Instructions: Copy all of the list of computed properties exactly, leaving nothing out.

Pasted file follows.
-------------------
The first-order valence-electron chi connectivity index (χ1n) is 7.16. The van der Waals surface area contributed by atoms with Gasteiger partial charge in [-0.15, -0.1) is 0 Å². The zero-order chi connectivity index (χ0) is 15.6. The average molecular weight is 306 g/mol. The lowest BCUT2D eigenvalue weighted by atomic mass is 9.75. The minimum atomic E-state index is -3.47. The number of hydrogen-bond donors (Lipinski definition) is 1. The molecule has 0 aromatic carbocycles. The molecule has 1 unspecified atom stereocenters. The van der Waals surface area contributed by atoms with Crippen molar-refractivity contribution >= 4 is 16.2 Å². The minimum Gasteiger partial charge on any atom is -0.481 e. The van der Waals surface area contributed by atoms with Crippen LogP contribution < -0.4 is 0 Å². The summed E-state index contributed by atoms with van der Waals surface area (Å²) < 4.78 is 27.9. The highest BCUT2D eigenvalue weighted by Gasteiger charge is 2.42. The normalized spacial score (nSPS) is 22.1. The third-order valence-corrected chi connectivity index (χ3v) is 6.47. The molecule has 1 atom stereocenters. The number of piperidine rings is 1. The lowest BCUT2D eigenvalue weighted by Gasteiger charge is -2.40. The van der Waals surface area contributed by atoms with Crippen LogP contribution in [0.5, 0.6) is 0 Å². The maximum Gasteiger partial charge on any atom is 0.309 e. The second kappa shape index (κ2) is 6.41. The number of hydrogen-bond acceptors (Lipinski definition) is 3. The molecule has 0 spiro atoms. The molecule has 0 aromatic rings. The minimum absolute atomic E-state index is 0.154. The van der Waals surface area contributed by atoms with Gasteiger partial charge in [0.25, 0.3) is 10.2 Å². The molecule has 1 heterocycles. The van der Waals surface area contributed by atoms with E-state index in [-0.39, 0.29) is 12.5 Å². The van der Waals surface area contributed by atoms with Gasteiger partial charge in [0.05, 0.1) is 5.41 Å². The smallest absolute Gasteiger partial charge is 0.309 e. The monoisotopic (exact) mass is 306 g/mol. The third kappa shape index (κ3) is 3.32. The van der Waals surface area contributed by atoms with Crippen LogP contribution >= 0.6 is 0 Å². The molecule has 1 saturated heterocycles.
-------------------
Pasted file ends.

The first-order valence-electron chi connectivity index (χ1n) is 7.16. The van der Waals surface area contributed by atoms with Gasteiger partial charge in [-0.15, -0.1) is 0 Å². The zero-order chi connectivity index (χ0) is 15.6. The average molecular weight is 306 g/mol. The lowest BCUT2D eigenvalue weighted by atomic mass is 9.75. The minimum atomic E-state index is -3.47. The number of hydrogen-bond donors (Lipinski definition) is 1. The molecule has 0 aromatic carbocycles. The molecule has 1 unspecified atom stereocenters. The van der Waals surface area contributed by atoms with Crippen molar-refractivity contribution >= 4 is 16.2 Å². The minimum Gasteiger partial charge on any atom is -0.481 e. The van der Waals surface area contributed by atoms with Crippen LogP contribution < -0.4 is 0 Å². The summed E-state index contributed by atoms with van der Waals surface area (Å²) < 4.78 is 27.9. The highest BCUT2D eigenvalue weighted by Gasteiger charge is 2.42. The normalized spacial score (nSPS) is 22.1. The third-order valence-corrected chi connectivity index (χ3v) is 6.47. The molecule has 1 atom stereocenters. The number of piperidine rings is 1. The lowest BCUT2D eigenvalue weighted by Gasteiger charge is -2.40. The van der Waals surface area contributed by atoms with Crippen LogP contribution in [0.5, 0.6) is 0 Å². The maximum Gasteiger partial charge on any atom is 0.309 e. The second kappa shape index (κ2) is 6.41. The number of hydrogen-bond acceptors (Lipinski definition) is 3. The molecule has 0 spiro atoms. The molecule has 0 aromatic rings. The minimum absolute atomic E-state index is 0.154. The van der Waals surface area contributed by atoms with Gasteiger partial charge in [0.25, 0.3) is 10.2 Å². The molecule has 1 heterocycles. The van der Waals surface area contributed by atoms with E-state index in [-0.39, 0.29) is 12.5 Å². The van der Waals surface area contributed by atoms with Gasteiger partial charge in [0.05, 0.1) is 5.41 Å². The smallest absolute Gasteiger partial charge is 0.309 e. The monoisotopic (exact) mass is 306 g/mol. The third kappa shape index (κ3) is 3.32. The van der Waals surface area contributed by atoms with Crippen LogP contribution >= 0.6 is 0 Å². The molecule has 1 saturated heterocycles.